Brad Harrington is the Executive Director of the Boston College Center for Work & Family. This post originally appeared in our member newsletter.
For me, the month of March has included more than the run-of-the-mill work and family experiences. Two in particular stand out and speak to the complexities of the global challenges we face in these two related spheres, work and family, which dominate much, if not most, of our daily lives.
On the work front, I had my first opportunity to visit Brazil where we hosted our annual Global Workforce Roundtable Summit with 40 representatives from 14 multi-national companies in attendance. Danielle Hartmann, our Director of Corporate Partnerships, did a wonderful job constructing the agenda and selecting speakers that gave us an in-depth understanding of the laws, cultural norms, and workplace practices that must be understood when working in this vibrant country. The gathering was a great success.
Upon returning to the US and on the family front, my mother, who is now 90, had a series of minor strokes which impacted her significantly. These episodes left my family, and specifically my sister who was her primary caregiver, with the unwelcome decision that our Mom needed around the clock care. Her move to a nursing facility was traumatic and emotional as many of you can personally attest to from your own experience. Ironically, one of my colleagues at the Center was also transitioning her mother to a similar care facility at nearly the same time (that is two people in a Center with a staff of 7). In my case, a sister and her husband who had retired early and had my mother live with them for the past year made the logistics of the move less difficult for the rest of the family – but certainly not for them. I’m not sure what we would have done had my sister and brother-in-law not been able to manage this difficult and complex situation. Their efforts minimized the time impact for the rest of the family, but not the emotional one. In my colleague’s case, the children of her elderly parent were still working so the move was emotionally traumatic and enormously time consuming for all.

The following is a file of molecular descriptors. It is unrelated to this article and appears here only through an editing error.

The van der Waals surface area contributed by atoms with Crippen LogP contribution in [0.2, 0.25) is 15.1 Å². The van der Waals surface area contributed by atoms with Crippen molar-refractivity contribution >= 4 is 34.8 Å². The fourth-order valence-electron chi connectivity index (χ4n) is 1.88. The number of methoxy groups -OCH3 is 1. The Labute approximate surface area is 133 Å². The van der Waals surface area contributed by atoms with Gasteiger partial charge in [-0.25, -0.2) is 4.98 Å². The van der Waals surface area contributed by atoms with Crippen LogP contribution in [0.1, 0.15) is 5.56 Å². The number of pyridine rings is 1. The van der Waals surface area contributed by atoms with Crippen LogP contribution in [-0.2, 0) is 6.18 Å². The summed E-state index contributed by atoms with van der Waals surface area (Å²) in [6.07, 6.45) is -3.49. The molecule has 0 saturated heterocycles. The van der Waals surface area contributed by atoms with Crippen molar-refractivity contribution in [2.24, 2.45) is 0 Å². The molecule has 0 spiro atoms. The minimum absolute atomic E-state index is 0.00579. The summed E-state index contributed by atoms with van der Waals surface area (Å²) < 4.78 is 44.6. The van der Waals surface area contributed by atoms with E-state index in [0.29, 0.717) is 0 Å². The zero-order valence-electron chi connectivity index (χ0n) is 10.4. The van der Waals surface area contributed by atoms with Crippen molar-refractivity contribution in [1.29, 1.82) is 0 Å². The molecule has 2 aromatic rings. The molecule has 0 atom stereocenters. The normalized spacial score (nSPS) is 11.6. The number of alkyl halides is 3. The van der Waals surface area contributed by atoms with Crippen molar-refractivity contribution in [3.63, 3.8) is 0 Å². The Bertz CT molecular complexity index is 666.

Both Brazil and the United States are large countries (populations of 200 million and 300 million respectively). They are both rich in natural resources and have diverse and high impact economies (the 1st and 2nd largest economies in the Western Hemisphere). Brazil is a country that has had many challenges in the past especially on the economic front where they experienced periods of prolonged economic stagnation followed by times of hyper-inflation.
The US has also experienced its own booms and bursting bubbles. In the late 1990’s it was the dotcom meltdown and in the 2000’s the real estate industry. But our swings have not been as dramatic as those of our friends to the South.
But to move away from the macro-issues in both countries for a moment, I’d like to go back to the more personal perspective.
My impressions of Brazil were formed in Sao Paulo which makes any generalizations dangerous at best. It’s like judging the United States from a visit to New York which of course no self-respecting Bostonian would ever do. Brazil is clearly a country on the move with a vibrant, growing economy and a young population (average age is 29), but it faces challenges in terms of sustainability that come with that growth. The three lasting impressions I had of Brazil were its wonderful people, economic growth, and massive traffic jams that seemed just a few cars short of complete gridlock. And this as the city of Sao Paulo continued on a very aggressive business development path. I wondered what could be done to continue to foster the country’s economy while somehow maintaining or improving the quality of life for its citizens.
By contrast, the US is not in a high-growth period. Our economy remains sluggish and our unemployment rate, while hardly the worst of world’s major economies, remains too high. We also have an older population with 13% of our citizens over age 65. With the oldest baby boomers now reaching that age in large numbers that percentage is on the verge of a dramatic increase. As we debate the merits of guaranteed healthcare for all citizens in the nation’s highest court this week (which by contrast is a universal right in Brazil) we face an even larger problem called elder care that we have not begun to fully grasp. With MetLife reporting that the average price for a person to be cared for in a private room in a US nursing home is $70,000 per year, our spending on elder care may make the price of your child’s college education seem affordable. And the emotional toll, time investment, and lost work productivity resulting from this issue may make the economic costs seem like the least of the problem.
March was an excellent reminder for me – both professionally and personally – of the tremendous challenges that confront two great countries as they each search for ways to improve their quality of life. And an equally great reminder of the importance of the work we engage in on a daily basis.